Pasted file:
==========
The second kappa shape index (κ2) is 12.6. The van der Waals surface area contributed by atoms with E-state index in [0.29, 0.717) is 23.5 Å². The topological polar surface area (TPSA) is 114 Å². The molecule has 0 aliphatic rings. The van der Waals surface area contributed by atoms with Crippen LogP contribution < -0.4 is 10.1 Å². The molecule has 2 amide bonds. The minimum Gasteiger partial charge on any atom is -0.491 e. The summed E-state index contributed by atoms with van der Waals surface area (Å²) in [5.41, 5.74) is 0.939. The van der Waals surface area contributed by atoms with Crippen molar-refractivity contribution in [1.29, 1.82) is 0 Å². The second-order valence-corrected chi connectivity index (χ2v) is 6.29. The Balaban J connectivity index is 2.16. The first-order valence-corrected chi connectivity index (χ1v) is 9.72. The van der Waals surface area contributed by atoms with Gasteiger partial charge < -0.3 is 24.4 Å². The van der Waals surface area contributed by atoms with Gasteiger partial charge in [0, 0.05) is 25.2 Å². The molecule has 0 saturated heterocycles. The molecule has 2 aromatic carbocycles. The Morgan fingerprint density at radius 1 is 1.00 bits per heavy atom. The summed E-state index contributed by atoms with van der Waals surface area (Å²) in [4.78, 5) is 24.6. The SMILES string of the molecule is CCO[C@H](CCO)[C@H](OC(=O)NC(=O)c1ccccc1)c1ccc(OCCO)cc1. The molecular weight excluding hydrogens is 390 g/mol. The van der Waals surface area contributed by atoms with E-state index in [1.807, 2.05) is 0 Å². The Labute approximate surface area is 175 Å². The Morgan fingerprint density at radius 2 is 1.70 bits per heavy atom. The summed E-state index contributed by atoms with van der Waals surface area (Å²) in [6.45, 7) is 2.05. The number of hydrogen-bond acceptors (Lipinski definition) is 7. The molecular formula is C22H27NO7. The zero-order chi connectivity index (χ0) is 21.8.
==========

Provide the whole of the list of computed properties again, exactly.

The second kappa shape index (κ2) is 12.6. The van der Waals surface area contributed by atoms with E-state index in [0.29, 0.717) is 23.5 Å². The topological polar surface area (TPSA) is 114 Å². The molecule has 0 aliphatic rings. The van der Waals surface area contributed by atoms with Crippen LogP contribution < -0.4 is 10.1 Å². The molecule has 2 amide bonds. The minimum Gasteiger partial charge on any atom is -0.491 e. The summed E-state index contributed by atoms with van der Waals surface area (Å²) in [5.41, 5.74) is 0.939. The van der Waals surface area contributed by atoms with Crippen molar-refractivity contribution in [1.29, 1.82) is 0 Å². The second-order valence-corrected chi connectivity index (χ2v) is 6.29. The Balaban J connectivity index is 2.16. The first-order valence-corrected chi connectivity index (χ1v) is 9.72. The van der Waals surface area contributed by atoms with Gasteiger partial charge < -0.3 is 24.4 Å². The van der Waals surface area contributed by atoms with Gasteiger partial charge in [0, 0.05) is 25.2 Å². The molecule has 0 saturated heterocycles. The molecule has 2 aromatic carbocycles. The Morgan fingerprint density at radius 1 is 1.00 bits per heavy atom. The summed E-state index contributed by atoms with van der Waals surface area (Å²) in [4.78, 5) is 24.6. The SMILES string of the molecule is CCO[C@H](CCO)[C@H](OC(=O)NC(=O)c1ccccc1)c1ccc(OCCO)cc1. The molecular weight excluding hydrogens is 390 g/mol. The van der Waals surface area contributed by atoms with E-state index in [1.807, 2.05) is 0 Å². The Labute approximate surface area is 175 Å². The Morgan fingerprint density at radius 2 is 1.70 bits per heavy atom. The summed E-state index contributed by atoms with van der Waals surface area (Å²) in [6.45, 7) is 2.05. The number of hydrogen-bond acceptors (Lipinski definition) is 7. The molecular formula is C22H27NO7. The zero-order chi connectivity index (χ0) is 21.8.